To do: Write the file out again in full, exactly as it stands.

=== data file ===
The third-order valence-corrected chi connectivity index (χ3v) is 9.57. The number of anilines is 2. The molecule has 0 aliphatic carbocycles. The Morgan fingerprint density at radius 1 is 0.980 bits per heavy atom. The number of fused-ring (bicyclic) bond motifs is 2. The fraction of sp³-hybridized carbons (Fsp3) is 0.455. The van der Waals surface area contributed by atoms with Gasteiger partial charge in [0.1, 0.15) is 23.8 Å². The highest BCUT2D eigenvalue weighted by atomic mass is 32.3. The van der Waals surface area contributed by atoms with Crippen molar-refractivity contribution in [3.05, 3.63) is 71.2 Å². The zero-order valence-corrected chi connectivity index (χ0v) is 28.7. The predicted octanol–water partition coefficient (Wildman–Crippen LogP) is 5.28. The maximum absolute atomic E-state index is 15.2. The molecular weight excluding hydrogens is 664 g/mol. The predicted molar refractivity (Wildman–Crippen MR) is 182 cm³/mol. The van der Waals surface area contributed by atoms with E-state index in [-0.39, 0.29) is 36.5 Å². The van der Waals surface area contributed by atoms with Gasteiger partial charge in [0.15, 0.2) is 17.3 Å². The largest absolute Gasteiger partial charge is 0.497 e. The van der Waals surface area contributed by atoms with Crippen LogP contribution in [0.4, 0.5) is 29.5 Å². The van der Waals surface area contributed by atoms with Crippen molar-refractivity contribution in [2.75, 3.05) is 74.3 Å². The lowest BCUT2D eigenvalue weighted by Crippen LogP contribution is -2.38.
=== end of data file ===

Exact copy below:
The third-order valence-corrected chi connectivity index (χ3v) is 9.57. The number of anilines is 2. The molecule has 0 aliphatic carbocycles. The Morgan fingerprint density at radius 1 is 0.980 bits per heavy atom. The number of fused-ring (bicyclic) bond motifs is 2. The fraction of sp³-hybridized carbons (Fsp3) is 0.455. The van der Waals surface area contributed by atoms with Gasteiger partial charge in [0.1, 0.15) is 23.8 Å². The highest BCUT2D eigenvalue weighted by atomic mass is 32.3. The van der Waals surface area contributed by atoms with Crippen molar-refractivity contribution in [3.05, 3.63) is 71.2 Å². The zero-order valence-corrected chi connectivity index (χ0v) is 28.7. The predicted octanol–water partition coefficient (Wildman–Crippen LogP) is 5.28. The maximum absolute atomic E-state index is 15.2. The molecular weight excluding hydrogens is 664 g/mol. The predicted molar refractivity (Wildman–Crippen MR) is 182 cm³/mol. The van der Waals surface area contributed by atoms with E-state index in [-0.39, 0.29) is 36.5 Å². The van der Waals surface area contributed by atoms with Gasteiger partial charge in [0.15, 0.2) is 17.3 Å². The largest absolute Gasteiger partial charge is 0.497 e. The van der Waals surface area contributed by atoms with Crippen LogP contribution in [0.4, 0.5) is 29.5 Å². The van der Waals surface area contributed by atoms with Crippen molar-refractivity contribution in [2.75, 3.05) is 74.3 Å². The lowest BCUT2D eigenvalue weighted by Crippen LogP contribution is -2.38.